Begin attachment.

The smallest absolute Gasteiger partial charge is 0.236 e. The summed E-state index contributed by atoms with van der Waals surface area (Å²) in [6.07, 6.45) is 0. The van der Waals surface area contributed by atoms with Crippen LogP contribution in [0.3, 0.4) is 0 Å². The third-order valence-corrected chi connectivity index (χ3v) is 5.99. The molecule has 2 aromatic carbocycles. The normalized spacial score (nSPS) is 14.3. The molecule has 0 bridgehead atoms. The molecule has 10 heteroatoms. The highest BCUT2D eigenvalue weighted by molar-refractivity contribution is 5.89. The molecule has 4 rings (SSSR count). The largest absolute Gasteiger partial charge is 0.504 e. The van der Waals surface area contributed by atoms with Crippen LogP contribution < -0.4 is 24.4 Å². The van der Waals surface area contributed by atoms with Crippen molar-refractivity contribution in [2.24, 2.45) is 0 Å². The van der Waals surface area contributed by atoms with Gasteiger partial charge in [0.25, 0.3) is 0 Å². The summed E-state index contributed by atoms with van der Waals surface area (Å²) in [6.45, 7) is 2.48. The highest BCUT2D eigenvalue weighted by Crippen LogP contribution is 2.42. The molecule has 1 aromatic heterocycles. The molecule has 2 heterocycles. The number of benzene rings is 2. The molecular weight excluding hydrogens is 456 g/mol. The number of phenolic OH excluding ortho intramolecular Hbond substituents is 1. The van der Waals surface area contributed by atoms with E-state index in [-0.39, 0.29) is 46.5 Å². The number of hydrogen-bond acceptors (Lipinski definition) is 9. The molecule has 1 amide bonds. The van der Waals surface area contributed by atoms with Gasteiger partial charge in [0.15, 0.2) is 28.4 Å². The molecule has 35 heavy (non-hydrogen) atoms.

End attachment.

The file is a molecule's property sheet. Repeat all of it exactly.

The smallest absolute Gasteiger partial charge is 0.236 e. The summed E-state index contributed by atoms with van der Waals surface area (Å²) in [6.07, 6.45) is 0. The van der Waals surface area contributed by atoms with Crippen LogP contribution in [0.3, 0.4) is 0 Å². The third-order valence-corrected chi connectivity index (χ3v) is 5.99. The molecule has 2 aromatic carbocycles. The normalized spacial score (nSPS) is 14.3. The molecule has 0 bridgehead atoms. The molecule has 10 heteroatoms. The highest BCUT2D eigenvalue weighted by molar-refractivity contribution is 5.89. The molecule has 4 rings (SSSR count). The largest absolute Gasteiger partial charge is 0.504 e. The van der Waals surface area contributed by atoms with Crippen LogP contribution < -0.4 is 24.4 Å². The van der Waals surface area contributed by atoms with Crippen molar-refractivity contribution in [2.24, 2.45) is 0 Å². The van der Waals surface area contributed by atoms with Gasteiger partial charge in [0.25, 0.3) is 0 Å². The summed E-state index contributed by atoms with van der Waals surface area (Å²) in [6.45, 7) is 2.48. The highest BCUT2D eigenvalue weighted by Crippen LogP contribution is 2.42. The molecule has 1 aromatic heterocycles. The molecule has 2 heterocycles. The number of benzene rings is 2. The molecular weight excluding hydrogens is 456 g/mol. The number of phenolic OH excluding ortho intramolecular Hbond substituents is 1. The van der Waals surface area contributed by atoms with E-state index in [-0.39, 0.29) is 46.5 Å². The number of hydrogen-bond acceptors (Lipinski definition) is 9. The molecule has 1 amide bonds. The van der Waals surface area contributed by atoms with Gasteiger partial charge in [0.15, 0.2) is 28.4 Å². The molecule has 35 heavy (non-hydrogen) atoms.